PHOTO PROMPT © Sandra Crook
Tom scanned the clifftop and cursed the excise man atop his horse. He heard the slap of the waves against the boat and caught its signal. The man saw it too, for he replied in Tom’s place to tempt it ashore. The fool would catch trouble.
Donning a phosphorus dipped cloak, Tom feigned to glide eerily along the tideline.
The officer shrieked, “A ghost!” but instead of fleeing, he charged at Tom and swooping down pulled him onto the horse, crowing, “Not the spirit I expected but you’ll do little ghost. We’re not as gullible as them at Hadleigh Castle.”
I feel a little explanation may be required.
Back in the day smuggling into Britain could be a brutal business, those employed to prevent it were often outnumbered and came to grisly ends. The smugglers would prefer to go about their business undisturbed though and ghost stories were often used to hide their operations and scare off the superstitious. At Hadleigh Castle a pair of ‘phantoms’, – the White Lady and Black Man – made dramatic appearances just before a shipment of illicit liquor arrived, and duly disappeared when all the liquor had been moved away. There is no doubt that the famous 18th century legend of ‘the Ghostly Drummer of Hurstmonceaux Castle’ in Sussex started with some enterprising smugglers and a little phosphorus! – by Ellen Castelow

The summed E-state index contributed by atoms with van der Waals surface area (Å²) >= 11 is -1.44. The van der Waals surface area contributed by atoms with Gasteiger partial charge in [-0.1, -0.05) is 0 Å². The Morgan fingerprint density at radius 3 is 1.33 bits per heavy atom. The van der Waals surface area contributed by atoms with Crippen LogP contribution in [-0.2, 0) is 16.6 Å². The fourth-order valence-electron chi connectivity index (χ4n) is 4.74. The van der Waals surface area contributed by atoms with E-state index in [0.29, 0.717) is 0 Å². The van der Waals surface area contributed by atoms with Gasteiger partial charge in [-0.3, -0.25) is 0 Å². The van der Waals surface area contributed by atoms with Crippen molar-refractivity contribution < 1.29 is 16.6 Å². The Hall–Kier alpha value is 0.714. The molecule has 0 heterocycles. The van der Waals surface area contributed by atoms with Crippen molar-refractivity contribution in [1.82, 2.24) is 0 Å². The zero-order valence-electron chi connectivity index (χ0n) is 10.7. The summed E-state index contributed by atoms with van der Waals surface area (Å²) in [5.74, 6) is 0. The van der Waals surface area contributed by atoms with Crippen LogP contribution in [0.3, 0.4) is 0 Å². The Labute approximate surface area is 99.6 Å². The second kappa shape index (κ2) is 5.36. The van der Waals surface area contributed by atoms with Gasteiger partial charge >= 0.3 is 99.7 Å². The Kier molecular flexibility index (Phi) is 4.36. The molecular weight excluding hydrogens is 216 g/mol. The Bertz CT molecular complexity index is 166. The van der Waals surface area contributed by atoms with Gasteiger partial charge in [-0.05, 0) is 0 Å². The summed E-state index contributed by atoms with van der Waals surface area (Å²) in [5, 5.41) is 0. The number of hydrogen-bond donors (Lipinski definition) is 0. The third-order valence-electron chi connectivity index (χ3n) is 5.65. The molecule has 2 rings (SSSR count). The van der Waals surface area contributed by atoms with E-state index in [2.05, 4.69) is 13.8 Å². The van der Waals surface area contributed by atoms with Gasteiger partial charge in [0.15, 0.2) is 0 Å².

‘The Ghostly Drummer of Hurstmonceaux’
Written for Friday Fictioneers – a 100 words story based on a photo prompt. Hosted by Rochelle. Read the other entries here.